With that said, I believe a portion of 9B was actually funded with stimulus dollars.  So one could argue it's a "jobs" project.

I take I-295 to 9A every day to work and it makes me really mad to see how 9B has made the traffic around the interchange EVEN WORSE. Now, not only is there heavy traffic due to lane reduction and on-ramp merging from Phillips Hwy, we also have another traffic snag just a few hundred feet further along, where 9B merges with 9A and there is yet another set of lane reduction. A simple widening of lanes would have been a better option for both traffic and reduction in sprawl.

spuwho

December 04, 2013, 01:08:18 AM
Understood, but how does one subsidize a road designed as part of a national network? You will never see densities that will pay for I-71 through Redhaw, Ohio. Your subsidy discussion assumes that all roads must have adjoining densities to validate their existence. That approach doesn't make sense when you are designing as part of a national system.

Is I-795 needed as part of the national system? Probably not. Is it needed as part of a regional transportation system. Probably. Is it needed to get from Nocatee/St Johns to the Edge City? As evidenced by the backup on 295 East from Philips Hwy to the future 795 merge this morning, I would say yes.

I believe the national network would be just fine without the Outer Beltway and 9B.  History indicates that cities like Portland and Memphis didn't suffer when they stopped expressways from penetrating their cores.  Others like Milwaukee have actually seen more economic development from taking existing expressways down.

Being in the transportation planning industry, I've seen the data behind enough models used to justify projects like this that I'm highly skeptical of them in general.  I really wish we'd just admit we do these things to open up cheap land to new development opportunity and to keep the road construction industry alive. 

I-295 backs up because of a bottleneck caused by a reduction in northbound lanes at an interchange where you also have traffic trying to merge in from an on-ramp.  Such a situation can be resolved without investing a couple of hundred million on a new highway a few miles south.  The same thing still occurs on I-295 westbound where I-95 traffic merges in heading to Mandarin and Orange Park.  On top of that, the construction of the 9B ramp, resulting through lanes shifting through the construction site doesn't help with rush hour traffic flow either.  A cheaper option would have been to six lane 9A/I-295 from the start.  Now we're paying for 9B and toll lanes in I-295.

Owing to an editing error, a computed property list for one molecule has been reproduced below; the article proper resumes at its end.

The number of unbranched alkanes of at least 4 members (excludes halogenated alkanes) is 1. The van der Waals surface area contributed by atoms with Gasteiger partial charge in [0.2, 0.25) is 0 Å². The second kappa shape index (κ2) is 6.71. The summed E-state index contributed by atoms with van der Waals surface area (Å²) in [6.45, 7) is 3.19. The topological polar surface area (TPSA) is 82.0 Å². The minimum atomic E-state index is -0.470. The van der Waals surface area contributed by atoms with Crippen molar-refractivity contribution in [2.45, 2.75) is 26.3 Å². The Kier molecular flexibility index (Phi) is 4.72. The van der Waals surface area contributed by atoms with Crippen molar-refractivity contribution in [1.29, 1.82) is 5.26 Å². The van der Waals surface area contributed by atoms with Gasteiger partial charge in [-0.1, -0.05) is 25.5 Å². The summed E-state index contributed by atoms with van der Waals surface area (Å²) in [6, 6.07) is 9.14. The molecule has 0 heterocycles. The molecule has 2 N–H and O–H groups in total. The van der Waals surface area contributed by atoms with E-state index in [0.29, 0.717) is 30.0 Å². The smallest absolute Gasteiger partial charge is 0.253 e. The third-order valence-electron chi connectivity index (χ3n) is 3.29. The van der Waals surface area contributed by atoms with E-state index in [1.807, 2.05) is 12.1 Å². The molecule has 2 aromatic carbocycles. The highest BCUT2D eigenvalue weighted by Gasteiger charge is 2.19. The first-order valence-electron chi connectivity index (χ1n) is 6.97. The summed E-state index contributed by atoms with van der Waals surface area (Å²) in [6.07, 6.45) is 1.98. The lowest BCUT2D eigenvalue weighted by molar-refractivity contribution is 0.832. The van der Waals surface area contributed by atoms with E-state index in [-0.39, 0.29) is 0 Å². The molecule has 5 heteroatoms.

With that said, I believe a portion of 9B was actually funded with stimulus dollars.  So one could argue it's a "jobs" project.

I take I-295 to 9A every day to work and it makes me really mad to see how 9B has made the traffic around the interchange EVEN WORSE. Now, not only is there heavy traffic due to lane reduction and on-ramp merging from Phillips Hwy, we also have another traffic snag just a few hundred feet further along, where 9B merges with 9A and there is yet another set of lane reduction. A simple widening of lanes would have been a better option for both traffic and reduction in sprawl.

I agree on one point here. I have been observing the backup there since it opened. 295 East is 3 lanes from 95 to just east of Philips highway, where it declines to 2 lanes. Goes under 9b, and then merges with the 2 lanes of 9B and back to 2 lanes once again!  So it causes two kinds of backups now.

I tried using 295 East at evening rush and its a waste of time. The issues are the same as traffic restacks itself after so many lane reductions. It doesn't clear until past Baymeadows (but backs up again north of JTB)

Something got left out when FDOT had the 9A/9B interchange redesigned to reduce costs. I will have to go back and look at the original layout FDOT had in mind and see what got dropped.

They were discussing adding a 3rd lane on the 295 East Beltway between 9B and Merrill Road, but with the Overland Bridge project in flight, and the need to reconstruct 95 between University and 295 in the south, it might be a few years before it is done.

mbwright

December 04, 2013, 08:02:11 AM
You would think that after all these years, freeways could be properly designed for traffic flow.  I recall when the Buckman bridge reopened, they had to do a bunch or redos to the merging lanes between UNF and Mandarin.  Seems like they did the most complicated way possible, but was later redone.  I don't think the traffic engineers, road engineers talk to each other, or drive.

carpnter

December 04, 2013, 08:43:45 AM